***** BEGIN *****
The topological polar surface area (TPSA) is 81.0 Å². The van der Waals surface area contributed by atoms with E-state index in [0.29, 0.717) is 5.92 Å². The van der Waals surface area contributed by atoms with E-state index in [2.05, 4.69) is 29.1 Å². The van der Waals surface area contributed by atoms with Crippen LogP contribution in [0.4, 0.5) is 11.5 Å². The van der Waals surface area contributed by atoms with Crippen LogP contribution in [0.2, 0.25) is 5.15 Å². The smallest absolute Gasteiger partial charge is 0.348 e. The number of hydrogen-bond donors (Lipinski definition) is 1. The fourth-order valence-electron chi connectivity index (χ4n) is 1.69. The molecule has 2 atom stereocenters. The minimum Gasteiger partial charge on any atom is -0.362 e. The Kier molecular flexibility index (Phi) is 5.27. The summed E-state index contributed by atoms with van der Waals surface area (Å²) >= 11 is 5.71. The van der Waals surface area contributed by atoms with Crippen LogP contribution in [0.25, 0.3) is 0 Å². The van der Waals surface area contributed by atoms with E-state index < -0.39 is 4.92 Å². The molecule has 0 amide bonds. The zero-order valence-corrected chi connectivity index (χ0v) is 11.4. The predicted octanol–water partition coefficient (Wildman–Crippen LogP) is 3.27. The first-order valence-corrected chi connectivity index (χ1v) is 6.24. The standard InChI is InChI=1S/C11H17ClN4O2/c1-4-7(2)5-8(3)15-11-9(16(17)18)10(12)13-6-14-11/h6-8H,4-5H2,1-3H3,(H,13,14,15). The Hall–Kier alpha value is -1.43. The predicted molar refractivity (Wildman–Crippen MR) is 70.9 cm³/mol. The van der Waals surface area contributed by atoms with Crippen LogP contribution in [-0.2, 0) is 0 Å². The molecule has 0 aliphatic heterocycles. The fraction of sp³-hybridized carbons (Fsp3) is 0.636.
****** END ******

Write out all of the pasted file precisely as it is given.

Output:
The topological polar surface area (TPSA) is 81.0 Å². The van der Waals surface area contributed by atoms with E-state index in [0.29, 0.717) is 5.92 Å². The van der Waals surface area contributed by atoms with E-state index in [2.05, 4.69) is 29.1 Å². The van der Waals surface area contributed by atoms with Crippen LogP contribution in [0.4, 0.5) is 11.5 Å². The van der Waals surface area contributed by atoms with Crippen LogP contribution in [0.2, 0.25) is 5.15 Å². The smallest absolute Gasteiger partial charge is 0.348 e. The number of hydrogen-bond donors (Lipinski definition) is 1. The fourth-order valence-electron chi connectivity index (χ4n) is 1.69. The molecule has 2 atom stereocenters. The minimum Gasteiger partial charge on any atom is -0.362 e. The Kier molecular flexibility index (Phi) is 5.27. The summed E-state index contributed by atoms with van der Waals surface area (Å²) >= 11 is 5.71. The van der Waals surface area contributed by atoms with Crippen LogP contribution in [0.25, 0.3) is 0 Å². The van der Waals surface area contributed by atoms with E-state index < -0.39 is 4.92 Å². The molecule has 0 amide bonds. The zero-order valence-corrected chi connectivity index (χ0v) is 11.4. The predicted octanol–water partition coefficient (Wildman–Crippen LogP) is 3.27. The first-order valence-corrected chi connectivity index (χ1v) is 6.24. The standard InChI is InChI=1S/C11H17ClN4O2/c1-4-7(2)5-8(3)15-11-9(16(17)18)10(12)13-6-14-11/h6-8H,4-5H2,1-3H3,(H,13,14,15). The Hall–Kier alpha value is -1.43. The predicted molar refractivity (Wildman–Crippen MR) is 70.9 cm³/mol. The van der Waals surface area contributed by atoms with Crippen LogP contribution in [-0.2, 0) is 0 Å². The molecule has 0 aliphatic heterocycles. The fraction of sp³-hybridized carbons (Fsp3) is 0.636.